How to Prevent Email Injection in Your PHP Mail Form Scripts

Code your PHP scripts to prevent this security vulnerability


How to Prevent Email Injection in Your PHP Form to Mail Scripts

by Christopher Heng, thesitewizard.com

Nowadays, many websites no longer post their webmasters' email addresses, preferring instead to put up a contact or feedback form. Without the plethora of email addresses to harvest from websites, spammers have turned to using such feedback form scripts to send spam instead. If you are writing your own feedback form script, it is important that you write your script in such a way so as to prevent spammers from hijacking the script to spam others.

How Does Email Form Hijacking Work?

A PHP script that sends email, as mentioned in my PHP tutorial, typically calls on the mail() function to deliver the email. For example, the code for such a script might look like the following.

mail( "yourname@example.com", "Feedback Form Results", $message, "From: $email" );

The code above sends the message to yourname@example.com, which is presumably the webmaster's address. The sender's address is set to the information contained in the $email variable, which is typically obtained from the web form.

If the script takes no effort to sanitize the $email variable before calling mail(), it is possible for a spammer to inject additional headers into the email messages by placing lines like the following into the $email variable.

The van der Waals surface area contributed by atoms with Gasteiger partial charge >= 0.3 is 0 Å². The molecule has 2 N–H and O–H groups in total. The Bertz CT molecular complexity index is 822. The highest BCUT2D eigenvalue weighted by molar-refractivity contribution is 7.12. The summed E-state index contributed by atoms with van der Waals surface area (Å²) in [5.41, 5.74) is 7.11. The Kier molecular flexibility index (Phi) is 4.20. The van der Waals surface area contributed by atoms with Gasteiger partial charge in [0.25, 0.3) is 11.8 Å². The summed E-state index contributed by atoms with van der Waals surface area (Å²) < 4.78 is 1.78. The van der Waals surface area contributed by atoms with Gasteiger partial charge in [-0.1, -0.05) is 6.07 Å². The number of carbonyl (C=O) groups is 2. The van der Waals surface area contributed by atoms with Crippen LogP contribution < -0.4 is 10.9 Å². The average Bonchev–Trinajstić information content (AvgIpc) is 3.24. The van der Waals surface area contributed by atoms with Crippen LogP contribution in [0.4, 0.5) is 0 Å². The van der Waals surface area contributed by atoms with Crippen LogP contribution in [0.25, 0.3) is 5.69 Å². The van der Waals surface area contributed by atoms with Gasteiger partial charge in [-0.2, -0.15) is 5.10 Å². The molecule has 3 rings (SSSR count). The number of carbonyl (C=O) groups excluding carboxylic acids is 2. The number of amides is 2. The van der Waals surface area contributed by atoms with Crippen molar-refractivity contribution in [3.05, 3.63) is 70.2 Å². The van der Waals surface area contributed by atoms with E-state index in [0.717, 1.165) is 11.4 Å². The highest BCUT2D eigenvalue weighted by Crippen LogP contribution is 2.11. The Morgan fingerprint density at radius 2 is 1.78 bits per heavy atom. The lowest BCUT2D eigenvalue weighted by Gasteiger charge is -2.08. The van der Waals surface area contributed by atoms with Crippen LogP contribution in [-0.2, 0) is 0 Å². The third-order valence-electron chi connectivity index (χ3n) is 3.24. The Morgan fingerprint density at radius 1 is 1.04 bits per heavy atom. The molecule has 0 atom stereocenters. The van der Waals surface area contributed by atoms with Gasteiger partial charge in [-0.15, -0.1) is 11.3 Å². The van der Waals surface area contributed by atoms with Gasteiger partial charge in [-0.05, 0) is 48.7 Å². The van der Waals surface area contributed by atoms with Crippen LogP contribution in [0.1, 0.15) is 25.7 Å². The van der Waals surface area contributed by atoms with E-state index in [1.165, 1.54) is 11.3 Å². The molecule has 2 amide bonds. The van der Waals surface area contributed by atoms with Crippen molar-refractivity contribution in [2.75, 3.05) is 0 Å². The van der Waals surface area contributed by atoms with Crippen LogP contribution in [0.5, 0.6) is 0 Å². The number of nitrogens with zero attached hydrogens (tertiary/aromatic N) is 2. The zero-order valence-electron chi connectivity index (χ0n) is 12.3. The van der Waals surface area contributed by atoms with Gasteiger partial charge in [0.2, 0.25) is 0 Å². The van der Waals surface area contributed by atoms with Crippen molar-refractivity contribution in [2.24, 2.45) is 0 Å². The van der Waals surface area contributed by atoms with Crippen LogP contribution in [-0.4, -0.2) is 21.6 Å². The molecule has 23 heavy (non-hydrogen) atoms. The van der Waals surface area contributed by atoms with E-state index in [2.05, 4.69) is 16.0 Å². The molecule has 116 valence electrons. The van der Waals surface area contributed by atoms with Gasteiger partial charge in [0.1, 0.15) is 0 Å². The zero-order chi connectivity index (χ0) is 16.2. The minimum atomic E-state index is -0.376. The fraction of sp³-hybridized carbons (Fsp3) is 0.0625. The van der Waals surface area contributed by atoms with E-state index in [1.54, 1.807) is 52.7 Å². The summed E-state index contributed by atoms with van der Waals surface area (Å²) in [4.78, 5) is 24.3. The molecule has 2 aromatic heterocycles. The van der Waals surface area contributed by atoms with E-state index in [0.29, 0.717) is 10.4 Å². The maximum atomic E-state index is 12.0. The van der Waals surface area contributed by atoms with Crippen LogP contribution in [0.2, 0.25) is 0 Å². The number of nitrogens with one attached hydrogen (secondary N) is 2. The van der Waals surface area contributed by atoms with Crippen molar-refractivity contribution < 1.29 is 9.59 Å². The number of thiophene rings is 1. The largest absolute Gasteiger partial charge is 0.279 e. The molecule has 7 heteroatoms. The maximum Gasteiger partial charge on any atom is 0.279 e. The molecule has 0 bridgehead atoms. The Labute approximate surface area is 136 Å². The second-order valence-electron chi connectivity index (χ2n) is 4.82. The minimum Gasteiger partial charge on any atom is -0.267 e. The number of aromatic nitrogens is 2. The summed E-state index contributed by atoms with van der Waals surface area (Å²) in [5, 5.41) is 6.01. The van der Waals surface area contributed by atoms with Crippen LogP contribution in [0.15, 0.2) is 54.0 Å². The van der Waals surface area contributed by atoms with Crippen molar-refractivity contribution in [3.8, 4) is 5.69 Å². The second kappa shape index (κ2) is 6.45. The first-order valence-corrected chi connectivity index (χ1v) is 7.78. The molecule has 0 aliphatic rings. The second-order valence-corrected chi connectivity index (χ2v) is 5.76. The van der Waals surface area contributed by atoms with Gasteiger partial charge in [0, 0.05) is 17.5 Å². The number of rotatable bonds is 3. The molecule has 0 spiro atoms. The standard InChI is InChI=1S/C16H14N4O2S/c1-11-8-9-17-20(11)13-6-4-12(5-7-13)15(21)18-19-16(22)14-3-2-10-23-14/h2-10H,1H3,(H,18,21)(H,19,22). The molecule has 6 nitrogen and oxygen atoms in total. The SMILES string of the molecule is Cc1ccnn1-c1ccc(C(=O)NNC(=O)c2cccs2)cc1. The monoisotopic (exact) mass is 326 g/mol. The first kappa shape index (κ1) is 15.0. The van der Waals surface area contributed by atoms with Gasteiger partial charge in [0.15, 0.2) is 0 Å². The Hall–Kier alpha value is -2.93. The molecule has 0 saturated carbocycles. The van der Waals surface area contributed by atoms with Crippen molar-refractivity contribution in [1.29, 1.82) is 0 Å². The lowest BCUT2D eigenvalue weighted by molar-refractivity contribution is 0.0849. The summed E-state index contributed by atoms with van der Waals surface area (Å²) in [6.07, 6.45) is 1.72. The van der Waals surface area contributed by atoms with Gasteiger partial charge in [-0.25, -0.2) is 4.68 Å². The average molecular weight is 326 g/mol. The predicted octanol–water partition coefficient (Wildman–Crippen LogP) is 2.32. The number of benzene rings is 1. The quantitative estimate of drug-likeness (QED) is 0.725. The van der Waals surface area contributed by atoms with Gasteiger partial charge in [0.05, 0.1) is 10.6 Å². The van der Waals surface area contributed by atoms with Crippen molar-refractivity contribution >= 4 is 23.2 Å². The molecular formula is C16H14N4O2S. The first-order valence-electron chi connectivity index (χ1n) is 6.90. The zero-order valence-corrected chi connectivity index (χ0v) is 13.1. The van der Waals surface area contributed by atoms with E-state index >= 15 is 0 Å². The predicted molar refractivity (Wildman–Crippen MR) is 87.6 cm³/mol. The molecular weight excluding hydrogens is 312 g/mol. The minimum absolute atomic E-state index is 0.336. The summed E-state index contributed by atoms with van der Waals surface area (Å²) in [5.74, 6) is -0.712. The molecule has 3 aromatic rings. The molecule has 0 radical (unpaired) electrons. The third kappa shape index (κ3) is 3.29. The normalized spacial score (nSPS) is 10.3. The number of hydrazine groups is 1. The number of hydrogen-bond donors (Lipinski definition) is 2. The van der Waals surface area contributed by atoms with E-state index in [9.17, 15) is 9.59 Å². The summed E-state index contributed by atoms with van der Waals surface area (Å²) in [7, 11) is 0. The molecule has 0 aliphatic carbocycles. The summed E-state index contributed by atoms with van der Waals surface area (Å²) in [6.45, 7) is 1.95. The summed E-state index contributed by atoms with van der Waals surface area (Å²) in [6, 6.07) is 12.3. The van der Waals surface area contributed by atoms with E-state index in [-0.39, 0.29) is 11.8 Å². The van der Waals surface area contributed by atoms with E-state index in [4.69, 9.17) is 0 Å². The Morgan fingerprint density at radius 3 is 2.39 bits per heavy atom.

some-email-address@example.com
CC: another-email-address@example.com, yet-another-email-addresses@example.com, etc-etc@example.com

The PHP mail() function will dumbly insert those lines into the header of the email message, and pass it along to the mail transport agent, which in turns delivers the mail to everyone on that list. In this way, your script will have been hijacked to do the spammer's bidding.

How to Avoid Email Injection and Mail Form Script Hijacking

To prevent email injection of the form given above, it is important that you check the information you receive from the $email variable.

There are many ways you can look out for attempts to insert email headers into your scripts. The PHP script generated by thesitewizard.com's Feedback Form Script Wizard does it this way:

if ( preg_match( "/[\r\n]/", $name ) || preg_match( "/[\r\n]/", $email ) ) {

  [... direct user to an error page and quit ...]
  [... see http://www.thesitewizard.com/archive/feedbackphp.shtml ...]
  [... if you don't know how to do this ...]

}

$name contains the visitor's name, and $email holds the visitor's email address. A function called preg_match() is called to find out if the contents of those two variables include the new line characters. New line characters, like the carriage return ("\r" in PHP) and line feed ("\n" in PHP), create a new line in the email headers, which allows the formation of a new "cc:" line. If the code above detects that there are new line characters, the user is directed to an error page.

Conclusion

Avoid this security hole in your PHP scripts that send mail by making sure that everything that goes into the email headers generated by your script is checked for potentially problematic characters like the above. Otherwise, your script might be inadvertantly abused to send spam to others without your knowing.

Copyright © 2007-2014 by Christopher Heng. All rights reserved.
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